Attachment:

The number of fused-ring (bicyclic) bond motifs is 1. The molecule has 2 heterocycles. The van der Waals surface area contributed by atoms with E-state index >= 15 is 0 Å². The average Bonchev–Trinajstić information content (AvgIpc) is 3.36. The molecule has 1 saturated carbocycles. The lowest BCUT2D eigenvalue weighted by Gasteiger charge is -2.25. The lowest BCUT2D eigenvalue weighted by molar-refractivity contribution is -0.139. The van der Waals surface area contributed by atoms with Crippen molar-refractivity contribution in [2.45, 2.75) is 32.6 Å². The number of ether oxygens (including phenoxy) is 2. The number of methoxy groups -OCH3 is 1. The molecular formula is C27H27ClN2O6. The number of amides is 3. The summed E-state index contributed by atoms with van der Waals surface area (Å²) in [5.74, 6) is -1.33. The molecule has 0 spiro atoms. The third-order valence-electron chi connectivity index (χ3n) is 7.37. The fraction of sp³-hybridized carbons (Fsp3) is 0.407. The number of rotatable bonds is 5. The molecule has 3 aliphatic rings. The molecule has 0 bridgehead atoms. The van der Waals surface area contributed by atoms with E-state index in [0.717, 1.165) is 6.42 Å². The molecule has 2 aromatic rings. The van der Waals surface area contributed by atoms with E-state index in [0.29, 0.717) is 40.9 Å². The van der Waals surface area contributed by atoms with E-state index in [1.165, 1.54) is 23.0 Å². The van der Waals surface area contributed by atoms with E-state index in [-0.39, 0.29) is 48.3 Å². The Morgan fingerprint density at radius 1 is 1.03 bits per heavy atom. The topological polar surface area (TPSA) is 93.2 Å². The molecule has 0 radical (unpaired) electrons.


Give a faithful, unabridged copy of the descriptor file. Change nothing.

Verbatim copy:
The number of fused-ring (bicyclic) bond motifs is 1. The molecule has 2 heterocycles. The van der Waals surface area contributed by atoms with E-state index >= 15 is 0 Å². The average Bonchev–Trinajstić information content (AvgIpc) is 3.36. The molecule has 1 saturated carbocycles. The lowest BCUT2D eigenvalue weighted by Gasteiger charge is -2.25. The lowest BCUT2D eigenvalue weighted by molar-refractivity contribution is -0.139. The van der Waals surface area contributed by atoms with Crippen molar-refractivity contribution in [2.45, 2.75) is 32.6 Å². The number of ether oxygens (including phenoxy) is 2. The number of methoxy groups -OCH3 is 1. The molecular formula is C27H27ClN2O6. The number of amides is 3. The summed E-state index contributed by atoms with van der Waals surface area (Å²) in [5.74, 6) is -1.33. The molecule has 0 spiro atoms. The third-order valence-electron chi connectivity index (χ3n) is 7.37. The fraction of sp³-hybridized carbons (Fsp3) is 0.407. The number of rotatable bonds is 5. The molecule has 3 aliphatic rings. The molecule has 0 bridgehead atoms. The van der Waals surface area contributed by atoms with E-state index in [0.717, 1.165) is 6.42 Å². The molecule has 2 aromatic rings. The van der Waals surface area contributed by atoms with E-state index in [0.29, 0.717) is 40.9 Å². The van der Waals surface area contributed by atoms with E-state index in [1.165, 1.54) is 23.0 Å². The van der Waals surface area contributed by atoms with E-state index in [-0.39, 0.29) is 48.3 Å². The Morgan fingerprint density at radius 1 is 1.03 bits per heavy atom. The topological polar surface area (TPSA) is 93.2 Å². The molecule has 0 radical (unpaired) electrons.